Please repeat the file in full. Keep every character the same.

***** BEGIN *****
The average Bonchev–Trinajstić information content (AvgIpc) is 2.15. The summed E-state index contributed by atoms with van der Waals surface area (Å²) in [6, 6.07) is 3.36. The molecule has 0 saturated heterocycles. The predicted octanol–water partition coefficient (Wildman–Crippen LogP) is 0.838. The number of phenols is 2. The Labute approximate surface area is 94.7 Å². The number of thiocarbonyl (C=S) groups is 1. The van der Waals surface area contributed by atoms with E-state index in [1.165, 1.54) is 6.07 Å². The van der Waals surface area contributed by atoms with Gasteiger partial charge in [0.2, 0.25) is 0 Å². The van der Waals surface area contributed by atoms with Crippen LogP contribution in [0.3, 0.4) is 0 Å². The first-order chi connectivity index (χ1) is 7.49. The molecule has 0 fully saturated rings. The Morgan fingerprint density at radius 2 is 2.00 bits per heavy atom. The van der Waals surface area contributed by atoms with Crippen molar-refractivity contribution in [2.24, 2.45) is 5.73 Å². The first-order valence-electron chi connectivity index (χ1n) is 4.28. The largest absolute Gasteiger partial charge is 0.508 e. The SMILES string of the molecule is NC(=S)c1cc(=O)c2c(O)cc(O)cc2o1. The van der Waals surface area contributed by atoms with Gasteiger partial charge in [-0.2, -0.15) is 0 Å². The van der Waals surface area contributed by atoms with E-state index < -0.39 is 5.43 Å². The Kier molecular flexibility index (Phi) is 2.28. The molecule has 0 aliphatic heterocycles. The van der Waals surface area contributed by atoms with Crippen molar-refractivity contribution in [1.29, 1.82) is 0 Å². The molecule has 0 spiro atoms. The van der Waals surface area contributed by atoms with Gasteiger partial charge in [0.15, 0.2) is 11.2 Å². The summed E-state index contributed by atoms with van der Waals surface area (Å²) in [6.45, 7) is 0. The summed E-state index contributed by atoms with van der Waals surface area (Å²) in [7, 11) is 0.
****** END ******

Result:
The average Bonchev–Trinajstić information content (AvgIpc) is 2.15. The summed E-state index contributed by atoms with van der Waals surface area (Å²) in [6, 6.07) is 3.36. The molecule has 0 saturated heterocycles. The predicted octanol–water partition coefficient (Wildman–Crippen LogP) is 0.838. The number of phenols is 2. The Labute approximate surface area is 94.7 Å². The number of thiocarbonyl (C=S) groups is 1. The van der Waals surface area contributed by atoms with E-state index in [1.165, 1.54) is 6.07 Å². The van der Waals surface area contributed by atoms with Gasteiger partial charge in [0.2, 0.25) is 0 Å². The van der Waals surface area contributed by atoms with Crippen LogP contribution in [0.3, 0.4) is 0 Å². The first-order chi connectivity index (χ1) is 7.49. The molecule has 0 fully saturated rings. The Morgan fingerprint density at radius 2 is 2.00 bits per heavy atom. The van der Waals surface area contributed by atoms with Crippen molar-refractivity contribution in [2.24, 2.45) is 5.73 Å². The first-order valence-electron chi connectivity index (χ1n) is 4.28. The largest absolute Gasteiger partial charge is 0.508 e. The SMILES string of the molecule is NC(=S)c1cc(=O)c2c(O)cc(O)cc2o1. The van der Waals surface area contributed by atoms with Gasteiger partial charge in [-0.2, -0.15) is 0 Å². The van der Waals surface area contributed by atoms with E-state index < -0.39 is 5.43 Å². The Kier molecular flexibility index (Phi) is 2.28. The molecule has 0 aliphatic heterocycles. The van der Waals surface area contributed by atoms with Crippen molar-refractivity contribution in [1.29, 1.82) is 0 Å². The molecule has 0 spiro atoms. The van der Waals surface area contributed by atoms with Gasteiger partial charge in [0.15, 0.2) is 11.2 Å². The summed E-state index contributed by atoms with van der Waals surface area (Å²) in [6.45, 7) is 0. The summed E-state index contributed by atoms with van der Waals surface area (Å²) in [7, 11) is 0.